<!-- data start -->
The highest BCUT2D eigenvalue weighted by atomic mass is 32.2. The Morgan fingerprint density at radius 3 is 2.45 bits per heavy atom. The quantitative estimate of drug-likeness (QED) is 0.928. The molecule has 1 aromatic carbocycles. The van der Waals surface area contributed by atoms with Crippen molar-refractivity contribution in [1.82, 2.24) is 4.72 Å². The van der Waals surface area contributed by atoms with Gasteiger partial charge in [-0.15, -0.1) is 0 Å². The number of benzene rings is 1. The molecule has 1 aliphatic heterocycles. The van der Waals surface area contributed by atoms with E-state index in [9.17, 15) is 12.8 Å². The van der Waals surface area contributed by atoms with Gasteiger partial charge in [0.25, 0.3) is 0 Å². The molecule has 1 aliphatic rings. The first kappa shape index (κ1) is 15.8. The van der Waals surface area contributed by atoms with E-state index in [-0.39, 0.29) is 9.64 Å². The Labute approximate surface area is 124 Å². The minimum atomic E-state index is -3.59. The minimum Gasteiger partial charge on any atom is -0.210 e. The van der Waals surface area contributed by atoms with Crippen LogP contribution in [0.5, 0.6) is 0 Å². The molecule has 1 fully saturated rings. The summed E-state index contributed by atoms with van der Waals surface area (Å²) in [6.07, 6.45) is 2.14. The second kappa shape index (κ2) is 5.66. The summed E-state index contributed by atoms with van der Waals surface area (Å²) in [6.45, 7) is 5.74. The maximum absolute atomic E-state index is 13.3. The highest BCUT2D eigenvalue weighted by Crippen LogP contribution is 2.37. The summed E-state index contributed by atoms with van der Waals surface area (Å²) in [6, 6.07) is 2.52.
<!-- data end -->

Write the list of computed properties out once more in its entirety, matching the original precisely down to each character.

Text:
The highest BCUT2D eigenvalue weighted by atomic mass is 32.2. The Morgan fingerprint density at radius 3 is 2.45 bits per heavy atom. The quantitative estimate of drug-likeness (QED) is 0.928. The molecule has 1 aromatic carbocycles. The van der Waals surface area contributed by atoms with Crippen molar-refractivity contribution in [1.82, 2.24) is 4.72 Å². The van der Waals surface area contributed by atoms with Gasteiger partial charge in [-0.15, -0.1) is 0 Å². The number of benzene rings is 1. The molecule has 1 aliphatic heterocycles. The van der Waals surface area contributed by atoms with E-state index in [9.17, 15) is 12.8 Å². The van der Waals surface area contributed by atoms with Gasteiger partial charge in [0.25, 0.3) is 0 Å². The molecule has 1 aliphatic rings. The first kappa shape index (κ1) is 15.8. The van der Waals surface area contributed by atoms with E-state index in [-0.39, 0.29) is 9.64 Å². The Labute approximate surface area is 124 Å². The minimum atomic E-state index is -3.59. The minimum Gasteiger partial charge on any atom is -0.210 e. The van der Waals surface area contributed by atoms with Crippen LogP contribution in [0.5, 0.6) is 0 Å². The molecule has 1 fully saturated rings. The summed E-state index contributed by atoms with van der Waals surface area (Å²) in [6.07, 6.45) is 2.14. The second kappa shape index (κ2) is 5.66. The summed E-state index contributed by atoms with van der Waals surface area (Å²) in [6.45, 7) is 5.74. The maximum absolute atomic E-state index is 13.3. The highest BCUT2D eigenvalue weighted by Crippen LogP contribution is 2.37. The summed E-state index contributed by atoms with van der Waals surface area (Å²) in [6, 6.07) is 2.52.